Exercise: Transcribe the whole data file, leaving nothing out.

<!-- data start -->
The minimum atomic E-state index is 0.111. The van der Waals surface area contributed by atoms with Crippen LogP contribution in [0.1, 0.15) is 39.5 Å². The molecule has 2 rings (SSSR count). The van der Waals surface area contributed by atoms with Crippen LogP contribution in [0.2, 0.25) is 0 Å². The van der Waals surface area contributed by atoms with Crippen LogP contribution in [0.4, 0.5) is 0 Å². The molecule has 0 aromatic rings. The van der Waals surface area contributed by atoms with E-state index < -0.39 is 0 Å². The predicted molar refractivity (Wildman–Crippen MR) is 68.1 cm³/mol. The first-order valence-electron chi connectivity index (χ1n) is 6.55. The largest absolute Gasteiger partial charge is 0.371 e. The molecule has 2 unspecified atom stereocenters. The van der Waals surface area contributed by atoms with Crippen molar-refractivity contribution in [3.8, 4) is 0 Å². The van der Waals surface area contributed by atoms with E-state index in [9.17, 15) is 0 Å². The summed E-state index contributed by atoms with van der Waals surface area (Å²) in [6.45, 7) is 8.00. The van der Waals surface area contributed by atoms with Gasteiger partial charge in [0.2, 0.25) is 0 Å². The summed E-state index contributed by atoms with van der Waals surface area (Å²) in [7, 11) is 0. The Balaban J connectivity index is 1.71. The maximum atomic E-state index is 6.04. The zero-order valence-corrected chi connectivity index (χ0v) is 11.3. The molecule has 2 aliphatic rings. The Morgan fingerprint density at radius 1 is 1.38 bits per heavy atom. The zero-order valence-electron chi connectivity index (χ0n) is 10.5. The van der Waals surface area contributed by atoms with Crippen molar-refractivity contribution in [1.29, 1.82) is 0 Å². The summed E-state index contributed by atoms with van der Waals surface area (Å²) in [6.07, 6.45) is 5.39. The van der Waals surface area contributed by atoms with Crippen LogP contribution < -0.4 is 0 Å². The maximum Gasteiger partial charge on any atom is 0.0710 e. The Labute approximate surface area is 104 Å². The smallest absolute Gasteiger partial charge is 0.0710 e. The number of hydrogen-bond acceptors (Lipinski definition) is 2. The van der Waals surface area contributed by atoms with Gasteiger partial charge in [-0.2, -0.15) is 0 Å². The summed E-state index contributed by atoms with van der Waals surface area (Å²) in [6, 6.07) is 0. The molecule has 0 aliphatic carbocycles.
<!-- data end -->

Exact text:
The minimum atomic E-state index is 0.111. The van der Waals surface area contributed by atoms with Crippen LogP contribution in [0.1, 0.15) is 39.5 Å². The molecule has 2 rings (SSSR count). The van der Waals surface area contributed by atoms with Crippen LogP contribution in [0.2, 0.25) is 0 Å². The van der Waals surface area contributed by atoms with Crippen LogP contribution in [0.4, 0.5) is 0 Å². The molecule has 0 aromatic rings. The van der Waals surface area contributed by atoms with E-state index < -0.39 is 0 Å². The predicted molar refractivity (Wildman–Crippen MR) is 68.1 cm³/mol. The first-order valence-electron chi connectivity index (χ1n) is 6.55. The largest absolute Gasteiger partial charge is 0.371 e. The molecule has 2 unspecified atom stereocenters. The van der Waals surface area contributed by atoms with Crippen molar-refractivity contribution in [3.8, 4) is 0 Å². The van der Waals surface area contributed by atoms with E-state index in [9.17, 15) is 0 Å². The summed E-state index contributed by atoms with van der Waals surface area (Å²) in [6.45, 7) is 8.00. The van der Waals surface area contributed by atoms with Gasteiger partial charge in [0.2, 0.25) is 0 Å². The summed E-state index contributed by atoms with van der Waals surface area (Å²) in [7, 11) is 0. The Balaban J connectivity index is 1.71. The maximum atomic E-state index is 6.04. The zero-order valence-corrected chi connectivity index (χ0v) is 11.3. The molecule has 2 aliphatic rings. The Morgan fingerprint density at radius 1 is 1.38 bits per heavy atom. The zero-order valence-electron chi connectivity index (χ0n) is 10.5. The van der Waals surface area contributed by atoms with Crippen molar-refractivity contribution in [1.29, 1.82) is 0 Å². The summed E-state index contributed by atoms with van der Waals surface area (Å²) in [6.07, 6.45) is 5.39. The van der Waals surface area contributed by atoms with Crippen LogP contribution < -0.4 is 0 Å². The maximum Gasteiger partial charge on any atom is 0.0710 e. The Labute approximate surface area is 104 Å². The smallest absolute Gasteiger partial charge is 0.0710 e. The number of hydrogen-bond acceptors (Lipinski definition) is 2. The van der Waals surface area contributed by atoms with Gasteiger partial charge in [-0.2, -0.15) is 0 Å². The summed E-state index contributed by atoms with van der Waals surface area (Å²) in [6, 6.07) is 0. The molecule has 0 aliphatic carbocycles.